Deep in the pocket and relaxed throughout, every track here’s a winner. You’ll dig “Good to Be (Home Again)” – which celebrates the repurchase of his childhood home in Compton, Calif., “So Easy,” “Sunny and Warm” “Good Strong Woman,” “The Medicine Man,” “Marvelous to Me,” “Dressed Up in Blue,” “Louder,” “So Good to Me” and “Quiet Moments.”
John Neméth – May Be the Last Time
Nola Blue Records NBR 020
A seemingly indestructible force in the blues with one of the most golden voices ever, both John Németh’s career and life appeared in jeopardy earlier this year when he was facing risky surgery to remove a benign tumor that forced removal of most of his lower jaw. He’s bouncing back strong now, but like the title infers, it could literally have been recorded during his final trip to the studio.
Truly a labor of love, this set was organized almost immediately after the announcement by Kid Andersen, a former bandmate, to provide financial support for John and his family through his ordeal. And Németh’s former boss, Elvin Bishop, quickly joined the effort along with Bob Welch and Willy Jordan, his partners in The Big Three Trio.
Németh’s never sounded better in this 11-tune set. The action opens with the somber gospel number, “The Last Time,” but things heat – and brighten -- up thereafter with “Rock Bottom,” “Sooner or Later,” “Stealin’ Watermelons,” “I Found a Love,” “Come on In This House,” “Elbows on the Wheel” and “I’ll Be Glad.” Don’t miss this one!
Steve Dawson & the Telescope 3 – Phantom Threshold
Black Hen Music BHCD0097
An award-winning guitarist and producer in his native Canada, Vancouver-born, Nashville-based Steve Dawson delivered a tour-de-force tribute to blues and roots with his last album, Gone, Long Gone, and continues on the same path here, offering up a hauntingly beautiful all-original, all-instrumental set on which he plays pedal steel instead of six-string.
The second of three releases he’s masterminded during the pandemic, he’s joined by keyboard player Chris Gestrin, drummer Jay Bellerose, bassist Jeremy Holmes and violinist Fats Kaplin – all of whom contributed to the project remotely from Los Angeles, British Columbia and Music City.
This one’s ideal to spin while you’re relaxing at the end of a long day. Tune in to “Cozy Corner,” “Burnt End,” “Twig Bucket,” “Phantom Threshold,” “You Still Believe in Me,” “Lily’s Resistor,” “That’s How It Goes in the Relax Lounge” and “Whirlwind.”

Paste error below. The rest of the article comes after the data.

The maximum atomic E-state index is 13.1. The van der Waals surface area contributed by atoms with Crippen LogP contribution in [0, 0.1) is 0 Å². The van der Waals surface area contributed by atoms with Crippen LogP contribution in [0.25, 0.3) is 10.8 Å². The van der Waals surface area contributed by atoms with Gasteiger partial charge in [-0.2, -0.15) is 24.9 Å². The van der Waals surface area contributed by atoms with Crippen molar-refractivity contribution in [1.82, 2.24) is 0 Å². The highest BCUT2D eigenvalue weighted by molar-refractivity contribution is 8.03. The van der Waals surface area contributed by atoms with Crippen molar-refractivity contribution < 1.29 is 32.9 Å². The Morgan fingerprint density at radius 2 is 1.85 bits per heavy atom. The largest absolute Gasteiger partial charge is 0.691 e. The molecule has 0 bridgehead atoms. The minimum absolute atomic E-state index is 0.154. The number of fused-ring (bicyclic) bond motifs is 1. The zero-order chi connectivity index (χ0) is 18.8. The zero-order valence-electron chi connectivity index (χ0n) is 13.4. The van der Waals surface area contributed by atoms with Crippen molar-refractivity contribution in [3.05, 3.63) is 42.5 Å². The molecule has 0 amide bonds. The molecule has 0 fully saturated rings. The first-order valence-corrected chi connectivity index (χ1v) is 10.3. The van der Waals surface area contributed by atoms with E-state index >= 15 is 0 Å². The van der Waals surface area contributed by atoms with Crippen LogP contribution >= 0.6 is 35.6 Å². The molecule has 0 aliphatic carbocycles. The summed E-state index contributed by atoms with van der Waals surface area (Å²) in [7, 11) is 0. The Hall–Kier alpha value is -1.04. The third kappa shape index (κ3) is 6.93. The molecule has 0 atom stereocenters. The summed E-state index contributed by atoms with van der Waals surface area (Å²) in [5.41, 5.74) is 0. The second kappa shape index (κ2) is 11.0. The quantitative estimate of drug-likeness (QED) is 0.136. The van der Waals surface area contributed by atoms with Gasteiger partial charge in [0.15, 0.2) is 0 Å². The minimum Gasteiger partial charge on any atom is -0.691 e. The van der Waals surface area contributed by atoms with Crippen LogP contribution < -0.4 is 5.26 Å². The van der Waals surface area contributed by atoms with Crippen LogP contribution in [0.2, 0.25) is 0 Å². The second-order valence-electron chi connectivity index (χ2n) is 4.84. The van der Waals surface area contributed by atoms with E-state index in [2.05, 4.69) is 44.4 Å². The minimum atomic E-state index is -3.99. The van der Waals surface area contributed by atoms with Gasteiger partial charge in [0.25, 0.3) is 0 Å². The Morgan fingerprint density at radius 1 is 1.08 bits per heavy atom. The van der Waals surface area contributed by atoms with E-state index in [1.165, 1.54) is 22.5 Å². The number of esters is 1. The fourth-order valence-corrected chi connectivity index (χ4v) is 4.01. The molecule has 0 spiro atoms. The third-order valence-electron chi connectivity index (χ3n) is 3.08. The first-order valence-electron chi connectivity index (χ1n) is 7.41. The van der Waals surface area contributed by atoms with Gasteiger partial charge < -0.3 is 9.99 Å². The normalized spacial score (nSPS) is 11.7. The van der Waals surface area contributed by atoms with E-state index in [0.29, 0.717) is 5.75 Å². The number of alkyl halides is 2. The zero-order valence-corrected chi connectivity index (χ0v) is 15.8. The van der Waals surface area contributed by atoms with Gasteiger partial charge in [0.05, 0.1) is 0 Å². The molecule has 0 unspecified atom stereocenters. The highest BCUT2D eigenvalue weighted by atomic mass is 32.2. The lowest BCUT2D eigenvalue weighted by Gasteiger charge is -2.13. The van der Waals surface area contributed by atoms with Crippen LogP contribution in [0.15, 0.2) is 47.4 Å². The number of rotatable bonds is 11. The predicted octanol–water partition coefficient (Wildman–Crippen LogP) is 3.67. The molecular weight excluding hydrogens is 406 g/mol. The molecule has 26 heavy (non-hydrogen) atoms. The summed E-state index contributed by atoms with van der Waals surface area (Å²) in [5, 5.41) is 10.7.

The Dig 3 – The Dig 3
The union of three of the most revered musicians in the Midwest, The Dig 3 are making their debut as a trio with this set and should establish themselves in the forefront of the industry with this 53-minute set of deep-in-the-pocket, straight-ahead blues. One look at the lineup and you’ll know why.
Best known for his work as the leader of Central Illinois-based Kilborn Alley Blues Band, Andrew Duncanson handles guitar and the mic with Ronnie Shellist, one of the foremost harp players in the world today, and one-man band Gerry Hundt (Nick Moss, Corey Dennison) on guitar, bass, harp, mandolin and percussion. Add Moss bassist Rodrigo Mantovani to the mix and the set soars.
An all-original release, each of the exceptionally tight tunes here walk the tightrope between urgency and ease with style and grace. There are too many standout cuts to list. Don’t miss this one!
Blue Moon Marquee – Scream, Holler & Howl
Composed of guitarist A.W. Cardinal and upright bassist/percussionist Jasmine Collette, British Columbia-based Blue Moon Marquee team with fret master Duke Robillard on their latest CD and cut new ground with a hard-to-peg mix that includes elements of vintage blues and jump, gypsy jazz, swing, Native American influences and more.
Since forming in 2012 and working as a duo, trio or quartet, A.W.’s gravelly baritone has served as an interesting counterpoint to Jasmine’s honeyed alto. Duke co-produced this set, which also features contributions from several award-winning talents from the fertile Vancouver music scene.
A set of 11 “different” originals and two covers, you’ll dig “Scream, Holler & Howl,” “Thunderbird,” “Hound Dog on a Chain,” “Lowlands,” “Country Man,” “Medicine Man,” “Red Dust Rising” and “Another Night to Cry.”
Emanuel Casablanca – Blood on My Hands
Kings County Blues KCB-0001
The former lead guitarist/vocalist with the soul/funk/rock band VICE and a touring musician who’s backed major players from across the music spectrum, Brooklyn-born multi-instrumentalist Emanuel Casablanca called out the big guns for his debut CD, an autobiographical 16-tune roller coaster of blues-drenched emotion laid down atop deep beats.
He’s joined here by guitarists Eric Gales, Albert Castiglia, Paul Howells and metal/hard rock god Paul Gilbert along with sax player Jimmy Carpenter, vocalist Kat Riggins and harp player Felix Slim.
The experimental “Afraid of Blood” opens in a jarringly discordant manner but things quickly settle into a groove, It’s an album full of tunes with sanguine titles, but fear not! Enjoy the pulse-pounding “In Blood,” “Blood on My Hands,” “Like a Pulse,” “Bloodshot Eyes,” “Nashville,” a cover of Robert Nighthawk’s “Anna Lee,” “Testify,” “Blood Money” and “Shaky Tables.”
GA-20 – Crackdown